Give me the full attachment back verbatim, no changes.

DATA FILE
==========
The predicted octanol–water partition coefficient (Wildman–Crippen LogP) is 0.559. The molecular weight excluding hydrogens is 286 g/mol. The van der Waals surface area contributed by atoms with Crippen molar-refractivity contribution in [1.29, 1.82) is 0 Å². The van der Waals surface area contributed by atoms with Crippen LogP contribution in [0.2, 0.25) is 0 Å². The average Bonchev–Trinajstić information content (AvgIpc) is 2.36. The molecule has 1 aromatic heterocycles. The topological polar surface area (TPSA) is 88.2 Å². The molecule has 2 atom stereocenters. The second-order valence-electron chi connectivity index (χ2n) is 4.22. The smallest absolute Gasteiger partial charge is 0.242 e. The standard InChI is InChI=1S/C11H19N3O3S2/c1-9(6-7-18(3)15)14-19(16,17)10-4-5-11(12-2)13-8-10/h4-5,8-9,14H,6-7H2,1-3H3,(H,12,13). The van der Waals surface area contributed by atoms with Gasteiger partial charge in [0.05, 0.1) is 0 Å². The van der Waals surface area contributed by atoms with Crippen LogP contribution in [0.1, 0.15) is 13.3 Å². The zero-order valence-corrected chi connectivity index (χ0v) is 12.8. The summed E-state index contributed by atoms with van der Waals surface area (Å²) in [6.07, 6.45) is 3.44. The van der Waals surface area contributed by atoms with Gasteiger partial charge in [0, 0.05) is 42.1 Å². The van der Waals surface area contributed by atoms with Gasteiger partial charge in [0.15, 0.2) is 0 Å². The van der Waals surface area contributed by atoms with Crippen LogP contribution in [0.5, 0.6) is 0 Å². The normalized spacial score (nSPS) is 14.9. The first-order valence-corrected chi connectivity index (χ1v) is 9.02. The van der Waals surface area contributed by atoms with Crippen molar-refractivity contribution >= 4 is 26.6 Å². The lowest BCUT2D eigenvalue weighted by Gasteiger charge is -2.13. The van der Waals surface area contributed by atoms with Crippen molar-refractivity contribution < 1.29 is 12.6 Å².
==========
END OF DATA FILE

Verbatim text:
The predicted octanol–water partition coefficient (Wildman–Crippen LogP) is 0.559. The molecular weight excluding hydrogens is 286 g/mol. The van der Waals surface area contributed by atoms with Crippen molar-refractivity contribution in [1.29, 1.82) is 0 Å². The van der Waals surface area contributed by atoms with Crippen LogP contribution in [0.2, 0.25) is 0 Å². The average Bonchev–Trinajstić information content (AvgIpc) is 2.36. The molecule has 1 aromatic heterocycles. The topological polar surface area (TPSA) is 88.2 Å². The molecule has 2 atom stereocenters. The second-order valence-electron chi connectivity index (χ2n) is 4.22. The smallest absolute Gasteiger partial charge is 0.242 e. The standard InChI is InChI=1S/C11H19N3O3S2/c1-9(6-7-18(3)15)14-19(16,17)10-4-5-11(12-2)13-8-10/h4-5,8-9,14H,6-7H2,1-3H3,(H,12,13). The van der Waals surface area contributed by atoms with Gasteiger partial charge in [0.05, 0.1) is 0 Å². The van der Waals surface area contributed by atoms with Crippen LogP contribution in [0.1, 0.15) is 13.3 Å². The zero-order valence-corrected chi connectivity index (χ0v) is 12.8. The summed E-state index contributed by atoms with van der Waals surface area (Å²) in [6.07, 6.45) is 3.44. The van der Waals surface area contributed by atoms with Gasteiger partial charge in [0, 0.05) is 42.1 Å². The van der Waals surface area contributed by atoms with Gasteiger partial charge in [0.15, 0.2) is 0 Å². The van der Waals surface area contributed by atoms with Crippen LogP contribution in [0.5, 0.6) is 0 Å². The normalized spacial score (nSPS) is 14.9. The first-order valence-corrected chi connectivity index (χ1v) is 9.02. The van der Waals surface area contributed by atoms with Crippen molar-refractivity contribution >= 4 is 26.6 Å². The lowest BCUT2D eigenvalue weighted by Gasteiger charge is -2.13. The van der Waals surface area contributed by atoms with Crippen molar-refractivity contribution < 1.29 is 12.6 Å².